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Don’t blame income equality for the fall of Social Security

In almost any debate about Social Security, someone will declare that eliminating the cap on taxable wages is the program’s salvation.  Eliminate the cap, problem solved.

The argument invariably justifies this change by asserting that income inequality is culprit behind the financial imbalances of the program. Specifically, supporters claim that the disproportionate growth in compensation over the cap has driven the amount of wages subject to FICA taxes down from 90 percent of total wages in 1983 to a share of 81 percent in 2007, (see note).  The argument infers that the wages which escape taxation are the downfall of Social Security.

{mosads}The data is accurate. Social Security’s hold on the wage base has declined over the last 30 years. The majority of that fall, however, occurred more than 25 years ago. It seems unlikely that income inequality in 2015 was a significant factor in wage-allocation during the 1980s.

The biggest drop in Social Security’s hold on wages occurred in 1987 and 1988.  These two years combine to account for nearly 50 percent of the overall fall in the system’s revenue base. By 1988, wages subject to FICA taxes had fallen below 86 percent of the total. Since that time, the figure has dropped to an average of 84 percent. So the trend is not current news.

The most likely culprit in the decline of Social Security’s hold on the wage base is the government’s tax policy. The Tax Reform Act of 1986 altered the incentives to how high-income earners recognize their income.  This law removed from the tax code many of the incentives and tools that high-income workers used to shelter wage earnings. As a result of this law, the wages above the cap likely rose more rapidly because high income earners chose to hide less earnings in non-wage compensation.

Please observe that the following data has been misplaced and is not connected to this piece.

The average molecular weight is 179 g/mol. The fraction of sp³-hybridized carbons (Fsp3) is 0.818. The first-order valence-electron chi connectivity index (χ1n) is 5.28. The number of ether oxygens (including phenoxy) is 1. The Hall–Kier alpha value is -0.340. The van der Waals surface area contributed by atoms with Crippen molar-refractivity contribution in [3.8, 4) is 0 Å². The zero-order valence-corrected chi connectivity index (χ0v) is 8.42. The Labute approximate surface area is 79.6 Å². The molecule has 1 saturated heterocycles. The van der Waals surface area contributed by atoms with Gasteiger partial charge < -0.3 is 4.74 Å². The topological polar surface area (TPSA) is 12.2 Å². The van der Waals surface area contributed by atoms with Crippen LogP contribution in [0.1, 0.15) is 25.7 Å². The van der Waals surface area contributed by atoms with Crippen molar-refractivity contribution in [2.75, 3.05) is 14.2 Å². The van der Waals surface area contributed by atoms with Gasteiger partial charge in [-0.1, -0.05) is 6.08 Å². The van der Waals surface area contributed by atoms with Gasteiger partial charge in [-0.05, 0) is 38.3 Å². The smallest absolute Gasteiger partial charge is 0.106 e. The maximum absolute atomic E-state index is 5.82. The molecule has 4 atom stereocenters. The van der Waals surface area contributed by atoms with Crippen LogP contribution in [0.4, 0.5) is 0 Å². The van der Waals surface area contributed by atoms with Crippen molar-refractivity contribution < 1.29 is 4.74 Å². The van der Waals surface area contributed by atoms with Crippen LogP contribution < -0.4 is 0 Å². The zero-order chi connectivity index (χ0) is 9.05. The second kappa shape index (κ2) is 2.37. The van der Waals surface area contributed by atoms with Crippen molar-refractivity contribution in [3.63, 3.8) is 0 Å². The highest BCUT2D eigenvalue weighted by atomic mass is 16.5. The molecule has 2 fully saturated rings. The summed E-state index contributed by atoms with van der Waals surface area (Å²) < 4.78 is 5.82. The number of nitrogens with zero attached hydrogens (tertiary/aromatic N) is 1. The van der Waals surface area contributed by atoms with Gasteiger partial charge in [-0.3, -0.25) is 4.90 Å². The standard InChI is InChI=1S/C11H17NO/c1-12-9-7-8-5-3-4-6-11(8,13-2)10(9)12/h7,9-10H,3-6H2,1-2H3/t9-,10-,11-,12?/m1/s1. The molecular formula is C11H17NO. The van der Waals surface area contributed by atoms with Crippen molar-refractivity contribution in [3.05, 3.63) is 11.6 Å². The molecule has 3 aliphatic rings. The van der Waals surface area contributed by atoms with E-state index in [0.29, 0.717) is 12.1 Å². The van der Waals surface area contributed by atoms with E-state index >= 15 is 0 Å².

Income inequality may be rising in 2016. The phenomena is however not a cause of the erosion in the program’s finances. Much of the unevenness of income takes shape in capital earnings which are not part of the system’s revenue base.

Social Security’s portion of wages since 1988 have fallen modestly. Part of that drop stems from rising employment costs. Most economists accept that these costs, such as the employers’ share of payroll taxes, are passed on to employees in the form of lower wages. 

Research from the Social Security Administration supports that conclusion.  That paper asserted that employment costs that make-up a higher percentage of compensation below the wage cap will exert ‘a disproportionate downward pressure on money wages’ below that threshold.

Payroll taxes are such a cost.  The levy adds a fee of 6.2 percent to all wages below the cap.  It creates no incremental expense above the cap.  Employers have to slow the growth of wages on which the tax applies in order to recover the cost.

Introductory economics teaches us that people do not like to pay taxes. Common sense tells us that people will avoid the levies if possible. Both employers and employees want to maximize the value of a paycheck. Workers are more likely to shift compensation below the wage cap to benefits which fall outside of program’s reach.

It cannot surprise anyone that wages subject to a tax of 12.4 percent grow more slowly than those wages which are exempt. If tax policy targets a spectrum of wages, employers will offer more efficient pay, and employees take it.

If anything Social Security and its financing maybe the source of growing income inequality rather than a casualty of it.

Brenton Smith (A.K.A. Joe The Economist) is the founder of “Fix Social Security Now” which provides information on all alternatives in the public debate on Social Security through its site www.FixSSNow.Org. 


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